Tuesday, January 24, 2012

eBirding Honduras

Cassin's Kingbird, Jan 23, 2012, Cerro de Hula, Honduras
eBird, an online database for bird observations launched in 2002 by Cornell University and National Audubon Society, now routinely logs over a million bird observations each month!

The vast majority of those sightings are of course from the United States and southern Canada. Certain localities - the more populated areas on both coasts - receive ample coverage.

Recently, eBird asked its community of birders to make an effort and contribute checklists from 'under-birded' areas, typically areas where fewer birders live.

The other day, upon hearing I was now in Honduras for a whole year, a friend of mine from Massachusetts asked me whether I was eBirding down here at all.

"All the time!" I said. (According to eBird, I've submitted 26 checklists so far this month.)

Not surprisingly, Honduras is a seriously under-birded country. Very few birders live here, and few birders visit (compared to countries like Costa Rica, Panama and Belize, or even Guatemala or Mexico). Thus, it is not unusual to find birds here that have few or no Honduran reports in eBird. Here's a sample from just the last few days:

Ash-throated Flycatcher, Jan 22, 2012, Los Noques, Honduras
Sunday, Roselvy and I went to a nearby valley, where we encountered an Ash-throated Flycatcher, a species rarely reported this far south. Other Myiarchus flycatchers, like Dusky-capped, Brown-crested, Nutting's, or Great Crested, are more frequently observed.

eBird records for Ash-throated Flycatcher in Central America as per Jan 24, 2012 (data courtesy of ebird.org)
The only other Central American record of Ash-throated in eBird is from a 2004 checklist submitted from Nicaragua (species crossed off as 'present', without further details).

Ring-necked Ducks, Jan 22, 2012, Los Noques, Honduras
Also Sunday, at the same place, we found a group of 12 Ring-necked Ducks (a male and two females pictured above).

eBird records for Ring-necked Duck in Central America as per Jan 24, 2012 (data courtesy of ebird.org)
The only other Honduran record in eBird for this species is from 2008, Lake Yojoa, where 4 individuals were seen. Our Ring-necked Ducks were in company of two female Lesser Scaup, a more expected species in Central America.

Ruddy Duck, Jan 22, 2012, Los Noques, Honduras
Ruddy Duck is also rare in Honduras. eBird has one other record, 10 individuals seen in 2008.

Cassin's Kingbird, Jan 23, 2012, Cerro de Hula, Honduras
Cassin's Kingbird is probably rare almost anywhere in Central America.

eBird records for Cassin's Kingbird in Central America as per Jan 24, 2012 (data courtesy of ebird.org)
There's a January 2010 record from Nicaragua in eBird, but that's it. The bird we found yesterday in Cerro de Hula could not be relocated today.

Each bird mentioned above we found within a radius of 10 minutes driving time from our house, in unprotected areas. While doing point counts today (at only 3 minutes from our house), we saw or heard several Sedge Wrens, many Grasshopper Sparrows, four Wilson's Snipe... all birds that are infrequently reported in Honduras.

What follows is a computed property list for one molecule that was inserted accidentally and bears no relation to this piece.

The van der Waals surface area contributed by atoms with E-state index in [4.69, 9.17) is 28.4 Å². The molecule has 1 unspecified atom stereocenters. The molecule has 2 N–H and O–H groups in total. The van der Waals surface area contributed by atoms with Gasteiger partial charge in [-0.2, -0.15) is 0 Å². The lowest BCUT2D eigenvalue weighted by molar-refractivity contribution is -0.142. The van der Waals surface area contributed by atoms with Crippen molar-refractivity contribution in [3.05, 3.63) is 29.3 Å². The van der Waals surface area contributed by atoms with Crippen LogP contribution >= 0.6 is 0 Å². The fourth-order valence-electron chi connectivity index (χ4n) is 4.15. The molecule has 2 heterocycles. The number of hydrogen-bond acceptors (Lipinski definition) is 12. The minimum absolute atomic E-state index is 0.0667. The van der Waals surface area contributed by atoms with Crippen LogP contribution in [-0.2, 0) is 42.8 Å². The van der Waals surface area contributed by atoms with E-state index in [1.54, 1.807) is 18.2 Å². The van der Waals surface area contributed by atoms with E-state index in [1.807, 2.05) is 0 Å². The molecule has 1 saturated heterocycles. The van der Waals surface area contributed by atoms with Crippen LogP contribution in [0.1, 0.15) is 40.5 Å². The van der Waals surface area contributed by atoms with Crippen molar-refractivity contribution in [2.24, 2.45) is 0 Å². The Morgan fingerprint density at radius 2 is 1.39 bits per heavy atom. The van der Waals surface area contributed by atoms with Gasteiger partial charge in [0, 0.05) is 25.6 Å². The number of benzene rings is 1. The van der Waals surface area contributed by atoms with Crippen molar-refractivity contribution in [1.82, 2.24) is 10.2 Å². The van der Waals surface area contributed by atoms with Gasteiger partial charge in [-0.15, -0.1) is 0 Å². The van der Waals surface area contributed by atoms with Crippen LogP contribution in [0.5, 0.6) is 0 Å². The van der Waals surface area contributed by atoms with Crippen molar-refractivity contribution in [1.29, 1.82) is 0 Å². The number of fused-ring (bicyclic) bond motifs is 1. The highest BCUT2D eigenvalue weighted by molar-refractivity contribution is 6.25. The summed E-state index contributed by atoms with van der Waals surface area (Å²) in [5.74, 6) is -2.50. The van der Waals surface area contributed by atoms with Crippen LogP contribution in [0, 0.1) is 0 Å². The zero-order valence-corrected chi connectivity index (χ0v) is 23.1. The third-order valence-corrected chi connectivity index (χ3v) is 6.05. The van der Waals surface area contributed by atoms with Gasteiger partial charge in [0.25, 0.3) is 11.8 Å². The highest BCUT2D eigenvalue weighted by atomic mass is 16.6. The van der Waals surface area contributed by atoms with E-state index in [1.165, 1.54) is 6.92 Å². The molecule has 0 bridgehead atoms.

This begs the question whether all these birds are genuinely rare in the region, or have simply been overlooked. Over time, eBird will provide the answer.

Sunday, January 8, 2012

Plumbeous Vireo

Last week, Roselvy and I moved into our new house in Santa Ana, in the department of Francisco Morazan, Honduras, where we will be working with birds for an entire year. We already love it here, with lots of cool birds in the surrounding pine-oak forests.

One notable member of the bird community here is a Central American subspecies of Plumbeous Vireo.

Plumbeous Vireo became its own species in 1997, when the AOU split the Solitary Vireo into three species: Cassin's, Plumbeous and Blue-headed Vireo. All three are field-identifiable, with the most western Cassin's Vireo of California, Oregon, Washington and southern British Columbia more or less intermediate in appearance between the drab gray Plumbeous Vireo of the Intermountain West and the more colorful Blue-headed Vireo of the northeastern and boreal forest.

The Central American subspecies of the Plumbeous Vireo found in El Salvador and Honduras is actually more similar to Cassin's Vireo than it is to northern Plumbeous Vireo populations. Currently, the two subspecies recognized in Central America are notius (Belize) and montanus (El Salvador and Honduras), although these subspecies sometimes have been considered synonymous (Curson & Goguen 1998). Monroe (1968) considered the Honduran subspecies to be notius rather than montanus.

In this subspecies, the sides of the breast and belly are greenish (not gray), the secondaries have greenish edges (not gray), and there is a subtle contrast between the blueish gray head and the greenish gray back, unlike the all-gray head and back of the northern Plumbeous Vireo.

The vocalizations are different too. Here's some footage of a bird calling in response to my Ferruginous Pygmy-Owl imitation.

I also recorded some song. The same individual first sang a more or less continuous song, followed by a different song consisting of shorter, more hesitant phrases.

Cited literature
Curson, David R. and Christopher B. Goguen. 1998. Plumbeous Vireo (Vireo plumbeus), The Birds of North America Online (A. Poole, Ed.). Ithaca: Cornell Lab of Ornithology; Retrieved from the Birds of North America Online: http://bna.birds.cornell.edu/bna/species/366
Monroe, Jr., B. L. 1968. A distributional survey of the birds of Honduras. Ornithol. Monogr. 7.